Since the twentieth century, economic models have gradually gained a dominant position in migration theories. There are multiple renditions of economic explanations of migration, including neoclassical economics [20], dual labor market theories [21], and household-based migration decisions [22]. All of them are based on a common assumption; that is, the larger the expected economic gain at destinations compared to the place of origin, the more power it has in influencing migration decisions and behaviors.
Based on these classic theories, population size/density and general economic measures of destinations, often derived from GDP or GDP per capita, are used as common predictors of migration in most empirical studies on migration. The general argument is that larger populations or a stronger economy attract more migrants, both internal and international migrants. Depending on the topic of individual research, other variables, such as government policy, immigration laws, culture, language, geography, and physical environment, are hypothesized and tested. Again, these predictors are typically treated as time- or region-specific manners.
The production of nighttime lights data in recent years has resulted in an uptick of empirical studies focusing on application of lights in understanding human settlement and economic activities. Among the applications of nighttime lights to demographic studies, most have examined the relationship between nighttime lights and population counts or density [23,24,25]. These studies found that nighttime lights have moderate to strong correlation with regional or country level populations. There are, however, very limited studies that investigate lights and dynamic population processes, such as fertility, mortality, or migration. Outliers to the general trend include studies using lights to verify European population decline as a result of low fertility rates [26], studies predicting infant mortality level in Chinese counties [27,28], and studies mapping refugee populations in Africa and the Middle East [29].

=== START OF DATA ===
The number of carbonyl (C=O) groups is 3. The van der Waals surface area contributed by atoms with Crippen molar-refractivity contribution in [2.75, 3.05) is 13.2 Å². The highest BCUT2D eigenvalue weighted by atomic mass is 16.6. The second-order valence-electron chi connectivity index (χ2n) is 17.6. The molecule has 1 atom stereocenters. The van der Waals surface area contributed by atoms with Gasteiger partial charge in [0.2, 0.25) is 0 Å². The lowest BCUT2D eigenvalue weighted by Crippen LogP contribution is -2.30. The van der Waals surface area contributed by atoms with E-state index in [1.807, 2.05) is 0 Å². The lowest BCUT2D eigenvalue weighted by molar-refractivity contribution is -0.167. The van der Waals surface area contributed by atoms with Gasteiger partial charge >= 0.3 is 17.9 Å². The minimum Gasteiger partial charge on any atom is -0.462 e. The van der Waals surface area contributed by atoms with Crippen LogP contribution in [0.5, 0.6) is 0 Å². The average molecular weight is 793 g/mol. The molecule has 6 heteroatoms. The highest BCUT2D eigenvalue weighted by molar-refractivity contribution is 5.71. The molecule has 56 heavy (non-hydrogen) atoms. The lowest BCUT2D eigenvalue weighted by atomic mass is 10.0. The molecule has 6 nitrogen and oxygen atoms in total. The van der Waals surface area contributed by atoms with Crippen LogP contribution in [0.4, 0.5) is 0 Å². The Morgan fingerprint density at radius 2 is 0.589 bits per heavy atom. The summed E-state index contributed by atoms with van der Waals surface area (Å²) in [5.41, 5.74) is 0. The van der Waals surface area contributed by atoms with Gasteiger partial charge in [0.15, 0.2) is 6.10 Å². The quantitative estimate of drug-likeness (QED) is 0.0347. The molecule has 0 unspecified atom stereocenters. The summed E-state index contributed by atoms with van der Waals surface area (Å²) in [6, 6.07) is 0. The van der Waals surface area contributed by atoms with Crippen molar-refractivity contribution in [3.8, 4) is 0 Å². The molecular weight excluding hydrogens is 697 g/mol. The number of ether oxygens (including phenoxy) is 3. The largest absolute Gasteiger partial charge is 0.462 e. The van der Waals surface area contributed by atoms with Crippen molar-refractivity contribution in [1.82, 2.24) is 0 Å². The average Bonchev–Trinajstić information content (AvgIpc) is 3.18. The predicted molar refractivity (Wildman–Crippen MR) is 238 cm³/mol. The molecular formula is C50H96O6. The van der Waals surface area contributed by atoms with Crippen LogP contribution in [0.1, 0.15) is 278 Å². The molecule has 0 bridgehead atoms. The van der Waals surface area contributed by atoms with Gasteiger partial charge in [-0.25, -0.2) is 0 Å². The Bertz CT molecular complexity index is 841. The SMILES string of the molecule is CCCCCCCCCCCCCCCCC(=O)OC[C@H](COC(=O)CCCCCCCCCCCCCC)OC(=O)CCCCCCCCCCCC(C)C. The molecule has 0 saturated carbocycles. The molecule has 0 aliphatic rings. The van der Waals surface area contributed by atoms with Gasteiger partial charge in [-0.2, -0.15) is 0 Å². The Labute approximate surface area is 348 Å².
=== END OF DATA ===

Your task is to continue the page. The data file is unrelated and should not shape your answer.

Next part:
The most extensive application of nighttime lights appears in the field of economics. Rigorous statistical models were developed over the last decade using lights to predict national and regional GDP and income [2,30,31,32]. These studies found that the relationship between lights and economic statistics vary by region and countries and that lights are a more reliable predictor for cross sectional than time series analysis [33]. In addition, nighttime lights are also used to predict development-related phenomena, such as urban extent and CO2 emission [34,35,36].
With the recent advent of nighttime lights data to study human populations and their economic activities, most research confirms the close connection between lights and population and general economic statistics. What must now be confirmed is whether or not lights can be further used to understand and predict dynamic population processes, such as migration, other than static population mass or the state of economic development. This study is the first to inquire whether nighttime light captures local attributes that explain migration across small areas, and whether the association between nighttime lights and migration are comparable to the association between population size or GDP and migration. The following analysis will use updated VIIRS lights to predict migration population in the EU and compare the results with the results of population and economic predictors.